What is important to notice between story 1 and story 2, aside from story 2 being hell of alot longer is that story 2 actually gave an explanation of what addition is whereas story 1 simply gave examples of correct answers without really explaining how the answers are correct.  What is also important to notice about story 2 is that there was no appeal to a higher intelligence of any kind, but rather, and appeal to the other person's own intellectual capacity, which, in the end, allowed the other individual to be able to understand and apply what was learned.

Now, this is not to say that there is absolutley no chance of their being a higher intelligence somewhere.  But, it does suggest that if the best explanation for how one can know what morality is "A higher intelligence gave us a bunch of rules it holds to be moral, and this being does not lie, therefore they must be moral" shows a lack of knowledge rather than actual knowledge of the concept.

" Why does God always got such wacky shit to say? . . . When was the last time you heard somebody say 'look God told me to get a muffin and a cup tea and cool out man'?" - Dov Davidoff


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People are either 'moral' or

People are either 'moral' or they're not.  Religious belief has very little to do with it.

Freedom of religious belief is an inalienable right. Stuffing that belief down other people's throats is not.


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Quote:   [MOD EDIT -

Quote:

 

[MOD EDIT - fixed links]

 

 

Why do links always work for me but not for anyone else?

Puzzled 


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Oh, BTW, the video said that

Oh, BTW, the video said that Japan, U.K, Norway and Germany had high morality compared to the U.S. I'm showing with exception of Japan, they are mainly Christian.


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Cpt_pineapple

Cpt_pineapple wrote:
Quote:

 

[MOD EDIT - fixed links]

 

 

Why do links always work for me but not for anyone else?

Puzzled

Pineapple, just be sure you do a carriage return  (press the return key) at the end of the link.  That's usually all I have to do to fix them.  Smiling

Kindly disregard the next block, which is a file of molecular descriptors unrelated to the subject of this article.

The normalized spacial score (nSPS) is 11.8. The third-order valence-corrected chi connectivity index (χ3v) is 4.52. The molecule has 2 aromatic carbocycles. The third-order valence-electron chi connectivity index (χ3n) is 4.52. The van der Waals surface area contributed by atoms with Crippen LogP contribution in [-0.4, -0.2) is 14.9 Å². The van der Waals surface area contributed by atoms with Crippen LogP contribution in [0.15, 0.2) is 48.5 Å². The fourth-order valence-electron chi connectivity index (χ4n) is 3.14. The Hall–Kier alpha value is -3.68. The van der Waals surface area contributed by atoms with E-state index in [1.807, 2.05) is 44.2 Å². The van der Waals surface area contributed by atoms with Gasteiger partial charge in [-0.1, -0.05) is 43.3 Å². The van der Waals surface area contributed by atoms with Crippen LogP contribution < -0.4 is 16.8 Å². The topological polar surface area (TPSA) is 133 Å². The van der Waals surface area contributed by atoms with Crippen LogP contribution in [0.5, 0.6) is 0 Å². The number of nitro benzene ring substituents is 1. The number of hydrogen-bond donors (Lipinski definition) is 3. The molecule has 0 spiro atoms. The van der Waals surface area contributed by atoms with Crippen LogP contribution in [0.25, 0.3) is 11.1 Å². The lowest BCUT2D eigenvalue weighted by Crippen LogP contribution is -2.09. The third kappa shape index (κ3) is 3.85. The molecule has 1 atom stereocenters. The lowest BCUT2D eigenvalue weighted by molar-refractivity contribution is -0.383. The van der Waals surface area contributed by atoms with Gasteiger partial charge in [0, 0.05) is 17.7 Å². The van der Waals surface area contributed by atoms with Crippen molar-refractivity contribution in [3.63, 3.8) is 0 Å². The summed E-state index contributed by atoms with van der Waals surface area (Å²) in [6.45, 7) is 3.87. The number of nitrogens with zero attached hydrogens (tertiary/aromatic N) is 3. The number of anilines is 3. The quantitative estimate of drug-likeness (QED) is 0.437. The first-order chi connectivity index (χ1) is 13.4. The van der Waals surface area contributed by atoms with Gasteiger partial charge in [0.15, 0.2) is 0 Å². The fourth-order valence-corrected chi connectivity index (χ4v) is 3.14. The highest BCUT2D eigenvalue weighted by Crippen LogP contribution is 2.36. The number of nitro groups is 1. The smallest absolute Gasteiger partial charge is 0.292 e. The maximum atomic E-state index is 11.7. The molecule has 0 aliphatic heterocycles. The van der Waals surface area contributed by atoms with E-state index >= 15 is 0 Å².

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djneibarger wrote: you

djneibarger wrote:
you could look at people like fred phelps and say that, because of his biblical based prejudice, atheists are more moral.

It’s interesting that you mention the Fred Phelps. If he (or any other fundamentalist for that matter) really believes what he preaches - that you go to hell without Jesus’ forgiveness - would it not be immoral to NOT preach that message?


Cpt_pineapple wrote:
U.K has a high religious population

This is not really true. In actually fact, the UK has a bit of a “pew problem,” so to speak.

I recall recent CoE church attendance statistics stating only 6% or there about attending church on a weekly basis. While 70% (actually only 53% now) claim to be Christian, they’re really not. Many people merely regard themselves as culturally Christian.

http://en.wikipedia.org/wiki/UK
”The UK is traditionally a Christian state, but it has become predominantly secular; only 38%[57] of the population believe in a God and 66% have no church connections.[58]. For cultural reasons, some non believers still identify themselves with a religion, perhaps explaining why 71.6% of people identified themselves as Christian in the 2001 UK Census.[59]

Christianity in the UK, however, is showing signs of decline. The Tearfund Survey[58] in 2007 revealed 53% identifying themselves as Christian, a large decrease from the 2001 census. Only 7% of people in the UK are actually practising Christians.

Cpt_pineapple wrote:
Oh, BTW, the video said that Japan, U.K, Norway and Germany had high morality compared to the U.S. I'm showing with exception of Japan, they are mainly Christian.

”Mainly Christian” only in regards to how many people CLAIM to be Christian. In terms of practicing Christians places like the UK, Germany and Norway etc are some of the least religious, Norway in particular: